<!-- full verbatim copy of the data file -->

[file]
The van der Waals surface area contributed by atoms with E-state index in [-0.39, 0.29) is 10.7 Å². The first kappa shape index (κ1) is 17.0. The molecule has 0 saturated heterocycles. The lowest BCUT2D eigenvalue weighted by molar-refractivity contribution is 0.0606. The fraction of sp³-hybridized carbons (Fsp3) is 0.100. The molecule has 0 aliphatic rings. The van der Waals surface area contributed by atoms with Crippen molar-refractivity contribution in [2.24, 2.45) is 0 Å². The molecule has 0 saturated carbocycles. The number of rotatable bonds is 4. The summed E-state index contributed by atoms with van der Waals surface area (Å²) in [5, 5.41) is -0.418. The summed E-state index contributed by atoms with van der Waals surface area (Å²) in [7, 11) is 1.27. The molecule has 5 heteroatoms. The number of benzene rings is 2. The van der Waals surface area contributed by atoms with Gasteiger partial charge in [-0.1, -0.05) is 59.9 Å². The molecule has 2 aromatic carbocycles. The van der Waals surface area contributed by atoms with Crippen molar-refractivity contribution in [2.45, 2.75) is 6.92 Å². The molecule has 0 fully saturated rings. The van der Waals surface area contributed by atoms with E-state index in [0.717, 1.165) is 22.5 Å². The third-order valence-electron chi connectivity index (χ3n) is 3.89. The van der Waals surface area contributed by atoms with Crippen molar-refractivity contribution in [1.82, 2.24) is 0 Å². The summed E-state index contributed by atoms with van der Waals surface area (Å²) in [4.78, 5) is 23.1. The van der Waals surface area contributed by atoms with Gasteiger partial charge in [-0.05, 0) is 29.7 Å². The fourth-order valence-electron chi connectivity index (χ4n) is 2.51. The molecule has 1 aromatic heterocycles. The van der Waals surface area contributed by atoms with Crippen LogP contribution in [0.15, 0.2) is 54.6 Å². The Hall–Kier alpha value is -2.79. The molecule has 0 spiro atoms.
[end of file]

The van der Waals surface area contributed by atoms with E-state index in [-0.39, 0.29) is 10.7 Å². The first kappa shape index (κ1) is 17.0. The molecule has 0 saturated heterocycles. The lowest BCUT2D eigenvalue weighted by molar-refractivity contribution is 0.0606. The fraction of sp³-hybridized carbons (Fsp3) is 0.100. The molecule has 0 aliphatic rings. The van der Waals surface area contributed by atoms with Crippen molar-refractivity contribution in [2.24, 2.45) is 0 Å². The molecule has 0 saturated carbocycles. The number of rotatable bonds is 4. The summed E-state index contributed by atoms with van der Waals surface area (Å²) in [5, 5.41) is -0.418. The summed E-state index contributed by atoms with van der Waals surface area (Å²) in [7, 11) is 1.27. The molecule has 5 heteroatoms. The number of benzene rings is 2. The van der Waals surface area contributed by atoms with Gasteiger partial charge in [-0.1, -0.05) is 59.9 Å². The molecule has 2 aromatic carbocycles. The van der Waals surface area contributed by atoms with Crippen molar-refractivity contribution in [2.45, 2.75) is 6.92 Å². The molecule has 0 fully saturated rings. The van der Waals surface area contributed by atoms with E-state index in [0.717, 1.165) is 22.5 Å². The third-order valence-electron chi connectivity index (χ3n) is 3.89. The van der Waals surface area contributed by atoms with Crippen molar-refractivity contribution in [1.82, 2.24) is 0 Å². The summed E-state index contributed by atoms with van der Waals surface area (Å²) in [4.78, 5) is 23.1. The van der Waals surface area contributed by atoms with Gasteiger partial charge in [-0.05, 0) is 29.7 Å². The fourth-order valence-electron chi connectivity index (χ4n) is 2.51. The molecule has 1 aromatic heterocycles. The van der Waals surface area contributed by atoms with Crippen LogP contribution in [0.15, 0.2) is 54.6 Å². The Hall–Kier alpha value is -2.79. The molecule has 0 spiro atoms.